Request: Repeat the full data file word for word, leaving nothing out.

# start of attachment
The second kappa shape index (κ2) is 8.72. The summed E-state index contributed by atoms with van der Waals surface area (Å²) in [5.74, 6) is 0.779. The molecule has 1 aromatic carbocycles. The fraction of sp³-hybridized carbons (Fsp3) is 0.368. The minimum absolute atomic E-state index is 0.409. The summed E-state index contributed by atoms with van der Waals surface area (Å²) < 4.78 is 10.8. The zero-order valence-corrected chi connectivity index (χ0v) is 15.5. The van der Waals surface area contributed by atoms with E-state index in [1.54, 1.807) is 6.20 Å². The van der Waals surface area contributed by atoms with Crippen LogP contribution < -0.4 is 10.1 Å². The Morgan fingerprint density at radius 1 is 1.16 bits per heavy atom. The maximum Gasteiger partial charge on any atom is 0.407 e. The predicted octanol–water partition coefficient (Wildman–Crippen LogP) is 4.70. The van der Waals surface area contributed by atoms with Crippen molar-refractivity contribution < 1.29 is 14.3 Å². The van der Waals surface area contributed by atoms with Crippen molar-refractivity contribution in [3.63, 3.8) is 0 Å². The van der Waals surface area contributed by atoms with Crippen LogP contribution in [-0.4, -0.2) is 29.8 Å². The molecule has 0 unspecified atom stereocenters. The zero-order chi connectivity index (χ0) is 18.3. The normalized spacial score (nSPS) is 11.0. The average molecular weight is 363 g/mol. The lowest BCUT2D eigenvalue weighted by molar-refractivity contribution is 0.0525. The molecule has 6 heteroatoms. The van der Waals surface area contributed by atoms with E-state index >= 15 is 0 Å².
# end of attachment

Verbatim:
The second kappa shape index (κ2) is 8.72. The summed E-state index contributed by atoms with van der Waals surface area (Å²) in [5.74, 6) is 0.779. The molecule has 1 aromatic carbocycles. The fraction of sp³-hybridized carbons (Fsp3) is 0.368. The minimum absolute atomic E-state index is 0.409. The summed E-state index contributed by atoms with van der Waals surface area (Å²) < 4.78 is 10.8. The zero-order valence-corrected chi connectivity index (χ0v) is 15.5. The van der Waals surface area contributed by atoms with E-state index in [1.54, 1.807) is 6.20 Å². The van der Waals surface area contributed by atoms with Crippen LogP contribution < -0.4 is 10.1 Å². The Morgan fingerprint density at radius 1 is 1.16 bits per heavy atom. The maximum Gasteiger partial charge on any atom is 0.407 e. The predicted octanol–water partition coefficient (Wildman–Crippen LogP) is 4.70. The van der Waals surface area contributed by atoms with Crippen molar-refractivity contribution < 1.29 is 14.3 Å². The van der Waals surface area contributed by atoms with Crippen molar-refractivity contribution in [3.63, 3.8) is 0 Å². The van der Waals surface area contributed by atoms with Crippen LogP contribution in [-0.4, -0.2) is 29.8 Å². The molecule has 0 unspecified atom stereocenters. The zero-order chi connectivity index (χ0) is 18.3. The normalized spacial score (nSPS) is 11.0. The average molecular weight is 363 g/mol. The lowest BCUT2D eigenvalue weighted by molar-refractivity contribution is 0.0525. The molecule has 6 heteroatoms. The van der Waals surface area contributed by atoms with E-state index >= 15 is 0 Å².